Translating your Research into Intellectual Property

Hello fellow graduate students! I am excited to be a part of the community this year. For my first blog post, I wanted to write about something that is particularly exciting to me – transitioning our research into the field! This is an essential step in the scientific journey we are taking as we go through graduate school. Our research needs to be accessible to the public after it is completed, and can make a huge difference in our society.

If your research could be patented and converted into a good or service, you should benefit as well! There are some ways that you can avoid pitfalls and navigate through the more difficult, unfamiliar work as you try to obtain protection for your Intellectual Property (IP).

The first and most important thing that you can do is to understand your school’s IP policies. Do they have ownership on any idea you develop? Does the school only have a stake in this idea if you used their materials or resources (computer programs, etc.)? Do they let you run completely free and make no claim on your invention? Better understanding the policies in place and knowing if you have already signed IP documents will help you understand your next steps.

Most engineering schools have technology transfer offices that may be able to help you file a patent application – oftentimes they will even pay the filing fees associated with your provisional patent application. This patent is never actually examined by the Patent & Trademark Office, but acts as a placeholder to establish a filing date. You are granted a one-year period in which to upgrade to the more expensive, “full” patent application (a “nonprovisional patent application”) while still retaining the filing date of the provisional patent application. The provisional patent is especially useful for us graduate students. Any information that is publicly disclosed (at a conference, in a journal, at a public presentation, etc.) is no longer able to be patented globally. If you do need to complete one of these activities and discuss your potential IP, you should file your provisional patent application with some write-ups of your idea, as well as notebook pages relevant to the idea. Consulting legal counsel, even for these provisional patent applications, will definitely help your application be more robust. Again, your school may have some sort of office with legal staff that could help in this matter. You should also mention at your conference, talk, etc., that you have already filed a provisional patent application.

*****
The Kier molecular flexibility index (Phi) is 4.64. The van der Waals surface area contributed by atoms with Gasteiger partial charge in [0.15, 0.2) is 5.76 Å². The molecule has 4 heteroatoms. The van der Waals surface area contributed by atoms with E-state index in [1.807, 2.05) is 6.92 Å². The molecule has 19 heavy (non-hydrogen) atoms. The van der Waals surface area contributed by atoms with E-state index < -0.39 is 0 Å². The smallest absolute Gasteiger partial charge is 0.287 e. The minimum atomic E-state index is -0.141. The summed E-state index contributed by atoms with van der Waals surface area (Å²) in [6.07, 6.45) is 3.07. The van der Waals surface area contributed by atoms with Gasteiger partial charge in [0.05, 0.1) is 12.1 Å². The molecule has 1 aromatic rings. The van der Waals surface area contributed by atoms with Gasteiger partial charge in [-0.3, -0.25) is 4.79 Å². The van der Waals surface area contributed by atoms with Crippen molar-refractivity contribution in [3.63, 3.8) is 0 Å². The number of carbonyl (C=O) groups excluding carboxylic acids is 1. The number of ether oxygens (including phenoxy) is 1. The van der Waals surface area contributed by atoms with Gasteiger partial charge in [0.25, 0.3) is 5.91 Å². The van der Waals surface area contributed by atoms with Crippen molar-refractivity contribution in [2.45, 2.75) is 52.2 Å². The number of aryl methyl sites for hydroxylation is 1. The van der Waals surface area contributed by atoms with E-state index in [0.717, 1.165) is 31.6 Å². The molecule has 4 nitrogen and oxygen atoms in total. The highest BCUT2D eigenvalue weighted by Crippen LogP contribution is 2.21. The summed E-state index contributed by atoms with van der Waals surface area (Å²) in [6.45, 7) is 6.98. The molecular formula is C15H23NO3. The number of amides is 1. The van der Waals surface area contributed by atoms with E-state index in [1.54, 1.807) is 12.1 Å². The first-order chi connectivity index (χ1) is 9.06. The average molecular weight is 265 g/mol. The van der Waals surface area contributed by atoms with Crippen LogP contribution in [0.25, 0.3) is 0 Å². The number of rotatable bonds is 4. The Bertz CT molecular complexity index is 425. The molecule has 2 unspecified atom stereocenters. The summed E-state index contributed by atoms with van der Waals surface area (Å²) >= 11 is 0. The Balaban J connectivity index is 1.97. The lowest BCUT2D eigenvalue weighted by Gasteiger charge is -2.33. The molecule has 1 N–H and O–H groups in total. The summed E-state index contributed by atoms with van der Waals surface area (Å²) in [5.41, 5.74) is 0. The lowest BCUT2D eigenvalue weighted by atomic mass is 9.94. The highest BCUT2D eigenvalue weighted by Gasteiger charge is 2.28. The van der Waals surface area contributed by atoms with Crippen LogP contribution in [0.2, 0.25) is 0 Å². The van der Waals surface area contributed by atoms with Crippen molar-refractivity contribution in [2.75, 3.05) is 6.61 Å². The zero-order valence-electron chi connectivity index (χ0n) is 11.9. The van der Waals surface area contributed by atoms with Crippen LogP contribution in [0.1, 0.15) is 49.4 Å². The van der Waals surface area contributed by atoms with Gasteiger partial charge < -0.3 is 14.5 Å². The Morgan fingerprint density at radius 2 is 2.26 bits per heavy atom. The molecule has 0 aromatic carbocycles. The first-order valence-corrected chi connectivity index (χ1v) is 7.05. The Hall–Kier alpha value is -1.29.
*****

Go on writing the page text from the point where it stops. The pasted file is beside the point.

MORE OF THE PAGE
Your lab notebook is also very important! It not only provides proof of your idea, but it also provides proof that YOU contributed to the IP. This could be essential in ensuring your name is on the patent submission.

Once you get to the point of actually submitting a nonprovisional patent application, be informed of the market in which your design will flourish – is it worldwide? You may want to file a more wide-reaching application – like the PCT (Patent Cooperation Treaty) patent application, which is an international application. Some specific countries may still have differences, so if you expect to have large impacts in specific regions, take a look at those too. In addition to knowing what type of patent application you wish to file, be knowledgeable about the patents filed in this field already. You are the best person that can understand the technical similarities of your design to others already patented. By determining that no prior art exists, you can also keep your bill lower and not ask your lawyers to do this search for you. Keep in mind that your patentability is defined as “new, non-obvious, and reducible to practice”.

Once you have filed your patent application, decide how far you are willing to go to bring this to market. Do you want to simply license your patent to a larger company already in the field? Do you want to run a start-up for a little while and then accept the money when someone comes to buy you? Do you want to be the next Google? Understanding what you and your team members are willing to do will be important so you can avoid arguments in the future.

Additionally, as you continue to work on your design prior to obtaining approval, remember to mark anything you contract as “confidential”. You should also look into sending Non-Disclosure Agreements to any contractors who may need access to your design or IP in order to complete their job. These legal documents are older and you can even find samples on the internet for free. This will help to protect you until you get your patent.

Lastly, if you are in the medical device field, try to master two totally different mindsets. When the FDA comes calling, you will benefit most if you can prove similarity in safety and efficacy to other currently approved devices. This will set you up to be able to obtain FDA approval through a 510k submission, which is significantly cheaper and shorter. When working with your lawyers and the PTO, remember to emphasize all of the differences and improvements your new device will offer – it is nothing like those currently on the market!

I hope this information was helpful to many of you – I have learned most of this through my own experiences so I would love to hear any feedback any fellow entrepreneurs in GradSWE have!

Feel free to comment on this post through social media, or e-mail me at grad-coordinator-elect@swe.org

Hope you are all enjoying your summer!

Carolyn

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